Machinery Lubrication

Machinery Lubrication May June 2015

Machinery Lubrication magazine published by Noria Corporation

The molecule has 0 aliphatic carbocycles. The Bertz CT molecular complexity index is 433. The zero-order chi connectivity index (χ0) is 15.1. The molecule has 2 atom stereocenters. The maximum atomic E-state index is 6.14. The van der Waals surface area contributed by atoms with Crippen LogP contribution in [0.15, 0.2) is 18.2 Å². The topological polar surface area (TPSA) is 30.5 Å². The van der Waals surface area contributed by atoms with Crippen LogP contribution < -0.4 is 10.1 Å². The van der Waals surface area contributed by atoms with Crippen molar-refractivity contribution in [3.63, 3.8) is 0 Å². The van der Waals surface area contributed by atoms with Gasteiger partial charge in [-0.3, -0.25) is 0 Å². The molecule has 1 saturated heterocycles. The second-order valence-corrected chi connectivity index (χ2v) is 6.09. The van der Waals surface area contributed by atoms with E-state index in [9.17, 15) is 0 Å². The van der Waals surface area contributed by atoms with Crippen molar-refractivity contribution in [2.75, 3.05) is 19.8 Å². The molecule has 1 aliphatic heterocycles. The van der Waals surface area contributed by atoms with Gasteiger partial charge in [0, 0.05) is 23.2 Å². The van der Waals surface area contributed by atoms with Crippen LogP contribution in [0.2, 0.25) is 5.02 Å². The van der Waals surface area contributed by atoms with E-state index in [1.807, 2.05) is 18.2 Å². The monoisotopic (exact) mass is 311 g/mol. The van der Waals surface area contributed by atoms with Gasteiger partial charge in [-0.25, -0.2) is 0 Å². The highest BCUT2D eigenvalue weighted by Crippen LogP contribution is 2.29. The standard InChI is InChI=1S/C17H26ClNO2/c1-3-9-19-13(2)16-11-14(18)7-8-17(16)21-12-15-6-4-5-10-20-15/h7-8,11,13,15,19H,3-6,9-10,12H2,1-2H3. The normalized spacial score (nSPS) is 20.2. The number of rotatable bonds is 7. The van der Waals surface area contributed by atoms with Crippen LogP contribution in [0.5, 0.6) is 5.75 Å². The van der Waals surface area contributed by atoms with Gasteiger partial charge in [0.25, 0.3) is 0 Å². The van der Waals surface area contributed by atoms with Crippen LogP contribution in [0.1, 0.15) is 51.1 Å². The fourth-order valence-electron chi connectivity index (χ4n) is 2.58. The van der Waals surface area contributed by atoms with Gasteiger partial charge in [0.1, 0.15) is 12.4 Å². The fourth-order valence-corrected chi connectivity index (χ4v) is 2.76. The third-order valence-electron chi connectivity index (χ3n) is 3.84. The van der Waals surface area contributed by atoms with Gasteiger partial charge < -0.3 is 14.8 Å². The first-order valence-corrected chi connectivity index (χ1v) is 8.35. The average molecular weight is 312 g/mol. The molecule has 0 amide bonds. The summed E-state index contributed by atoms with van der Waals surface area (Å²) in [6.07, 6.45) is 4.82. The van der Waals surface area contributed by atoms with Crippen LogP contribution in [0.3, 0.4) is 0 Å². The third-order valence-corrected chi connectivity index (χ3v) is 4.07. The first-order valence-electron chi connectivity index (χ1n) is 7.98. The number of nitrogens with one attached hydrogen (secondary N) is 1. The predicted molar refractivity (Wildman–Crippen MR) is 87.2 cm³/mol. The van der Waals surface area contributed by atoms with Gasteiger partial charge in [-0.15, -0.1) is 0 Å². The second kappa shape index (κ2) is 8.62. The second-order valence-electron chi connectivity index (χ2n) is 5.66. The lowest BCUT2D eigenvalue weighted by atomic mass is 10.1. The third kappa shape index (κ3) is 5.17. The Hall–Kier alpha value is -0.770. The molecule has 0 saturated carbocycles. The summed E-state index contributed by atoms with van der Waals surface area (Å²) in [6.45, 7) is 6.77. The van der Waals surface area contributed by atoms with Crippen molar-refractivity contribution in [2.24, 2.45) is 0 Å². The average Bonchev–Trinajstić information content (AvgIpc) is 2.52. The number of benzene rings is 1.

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20 | May- June 2015 | IN THE TRENCHES WE S CA SH | NORI A CORPOR AT ION ynthetic" is an all-encom- passing term used to describe manmade base fl uids utilized in the formulation of lubricants. Synthetics can have sharply different performance attributes and can at times be mutually incompatible. The differences between these base fl uids must be understood in order to accommodate the needs of the machine application as well as the proper- ties of the lubricant. What Makes a Synthetic? Synthetic lubricants do not originate from crude oil like conventional mineral oil. Instead, synthetic lubricants are formu- lated from derivates of natural gas and other base materials. For instance, polyal- phaolefi ns (PAOs), which are among the most common synthetic base oils, are formulated from ethylene and decene (largely derived from natural gas). Through the process of polymerization, these mole- cules are built from the ground up and offer a number of benefi ts. Unlike mineral oils, in which a single batch of oil may contain millions of different molecular structures, the molecular sizes and shapes within a single synthetic oil are much more consis- tent. This leads to more consistent fl uid properties and predictable life cycles. Synthetic Benefits Perhaps the most common advantage associated with synthetic fl uids is that they last longer in service. This is due in large part to the consistency of their molecules and the lack of aromatic structures. These molecules are much more robust and better able to handle the rigors of opera- tion without oxidizing or thermally degrading rapidly. Another benefi t is the increased viscosity index. Viscosity index is the relationship between a change in viscosity and a change in temperature. The higher the viscosity index, the smaller the relative change in viscosity with temperature. This allows for a single fl uid to maintain its viscosity at all in-service temperatures without having to change viscosity grades between seasons. Synthetics also have improved low-tem- perature performance characterized by a low pour point. Fire resistance is a common requirement for most turbine hydraulic systems. The majority of these systems use a synthetic fl uid to achieve this fi re resistance. One of the properties that helps with a fl uid's fi re resistance is its fl ash point, which is the temperature at which a fl ame propagates across the surface of the oil. Synthetics generally have higher fl ash points than their mineral oil equivalents. Synthetic lubricants not only have high-performance basestock but usually also benefi t from premium additive systems. In fact, many of the benefi ts that are commonly attributed to synthetic lubricants actually come from the addi- tives with which they are formulated. Synthetic Drawbacks The biggest drawback to using synthetic base oils is the additional cost associated with them. They may be anywhere from three to 15 times more expensive than mineral oil. If you are considering making a switch from mineral to synthetic oils, you must be sure that the benefi ts to be real- ized will make up for the additional front-end cost. There are several ways in which this cost can be recouped, such as extending oil change intervals, employing product consolidation or decreasing machine failures. Another risk with synthetic fl uids is the compatibility issues that come with using these lubricants. Some synthetics have been known to cause seals to swell and reduce lubricant fl ow, while others can dissolve seal materials, allowing leaks and possibly severely damaging the machine. Not only do some synthetics have compatibility issues with seals, but most have compatibility issues with other fl uids. Polyalkylene glycol (PAG) base oils are UNDERSTANDING the Differences Between SYNTHETICS S " 55 P E R C E N T of lubrication professionals use both synthetic and mineral-based lubri- cants at their plant, according to a recent survey at Machinery-

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